of positive and negative shapes that gives us a glimpse into a harsh winter season. Assiniboine hunters stop to warm themselves and rest, having failed to find game during a morning search down Otter Robe coulee. The one possessing “badger medicine” sees movement at the distant timber edge. Perhaps luck may yet turn in their favor!

Primitive stone knife and case

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pre v ious page

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Trading with the Blackfeet, Montana Territory, 1860

Pueblo Street Market, 1920s 2006, oil, 46"h x 64"w

2008, oil, 46"h x 76"w In 1926, the old Beale Wagon Road The fur trade exploded in the United

became the national highway then

States with the epic opening of the

known as Route 66. The Fred Harvey

Western lands by the two intrepid

Company of Indian Traders provided an

captains of the Lewis and Clark Expedi-

easier and more adventurous way to visit

tion. Beaver skin was like gold at the

the homeland of the Pueblo people by

time and a lively yet hazardous trading

traveling along this road. Unique jewelry

business ensued. It grew ever deeper into the Indian lands along river routes where

Pencil sketch on paper, 5"h x 8"w

and pottery of exceptional manufacture were the predominant art forms of the

strategically placed forts plied the trade

Pueblo. The legacy of Pueblo pottery

to peoples eager to better their hard lives

began centuries earlier, probably with

through new weapons, tools, and finery.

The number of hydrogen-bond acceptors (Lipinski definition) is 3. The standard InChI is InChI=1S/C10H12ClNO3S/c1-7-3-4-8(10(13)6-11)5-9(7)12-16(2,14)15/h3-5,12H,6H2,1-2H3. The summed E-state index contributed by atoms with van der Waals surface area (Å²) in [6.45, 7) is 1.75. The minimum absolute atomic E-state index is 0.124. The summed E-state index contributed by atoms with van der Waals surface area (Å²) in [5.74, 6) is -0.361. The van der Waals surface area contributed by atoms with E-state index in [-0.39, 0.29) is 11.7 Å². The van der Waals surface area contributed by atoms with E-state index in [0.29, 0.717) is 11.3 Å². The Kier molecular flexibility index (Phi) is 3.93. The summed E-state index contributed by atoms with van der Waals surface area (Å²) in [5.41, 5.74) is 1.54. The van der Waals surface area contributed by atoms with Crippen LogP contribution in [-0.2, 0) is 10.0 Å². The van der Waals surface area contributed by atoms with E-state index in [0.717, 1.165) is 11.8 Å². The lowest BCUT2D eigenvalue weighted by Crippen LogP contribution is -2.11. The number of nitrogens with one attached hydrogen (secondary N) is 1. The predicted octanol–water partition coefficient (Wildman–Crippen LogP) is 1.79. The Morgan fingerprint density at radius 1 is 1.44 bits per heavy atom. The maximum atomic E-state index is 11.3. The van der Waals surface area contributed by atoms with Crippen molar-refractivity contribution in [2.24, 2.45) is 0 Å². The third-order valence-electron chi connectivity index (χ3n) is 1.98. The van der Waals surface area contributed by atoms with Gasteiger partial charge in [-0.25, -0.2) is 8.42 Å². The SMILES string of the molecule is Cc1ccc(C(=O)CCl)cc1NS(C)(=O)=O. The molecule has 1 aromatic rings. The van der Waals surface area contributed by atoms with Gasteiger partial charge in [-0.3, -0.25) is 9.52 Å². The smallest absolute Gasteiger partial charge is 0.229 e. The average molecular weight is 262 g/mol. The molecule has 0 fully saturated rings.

the Anasazi. From Taos to Laguna,

For the fur companies, who employed

Acoma and Zuni, each Pueblo developed

traders bold enough to venture west,

distinct pottery styles and decorative

the trade for beaver and fine furs proved

embellishments.

immensely lucrative until beaver was

no longer the primary prey. Beaver was

Zuni “deer-in-the-house” motif appears.

replaced in the 1840s by the buffalo robe

Amid the bustling Zuni street market, a

trade that flourished beyond the bounds

young elementary school teacher barters

of rivers and mountains, into the entire Western landscape. This trade thrived

Pencil sketch on paper, 14"h x 23"w

In the right foreground, the classic

with a Zuni girl for a pottery owl. Being a teacher and a mother herself, this

until the eventual demise of the buffalo

woman’s expression and gesture reveal

herds in the late 1870s. The era of the great buffalo herds remains a mythic period in western history.

the fond and tender sympathy

she feels for the children.

The narrative of this painting speaks about an Indian trader on friendly terms with a band chief of the

Pencil sketch on paper, 6"h x 9"w

Pencil sketch on paper, 13"h x 19"w

Blackfoot tribe. This trader is married to the chief’s sister so he and his band are well known to this merchant.

Other members of the trader’s entourage have Indian wives, so there is a familiar atmosphere of friendship

intrigued with the progressive history, style variety, location and beauty of Pueblo pottery. That appreciation

and mutual trust in this scene. Trading events usually took place at heavily guarded forts or trading posts,

served as the motivation and inspiration for this painting.

On a trip to Zuni to experience the location, and for further study of the tribal history, the artist became

but because of these relationships the atmosphere here is more intimate. As the September sun warms the morning, trading begins upon this bright, river bottom stage near the foot of the Rocky Mountains. It will be a fine and profitable day for all.

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Chapter 2

Defenders of land and lifestyle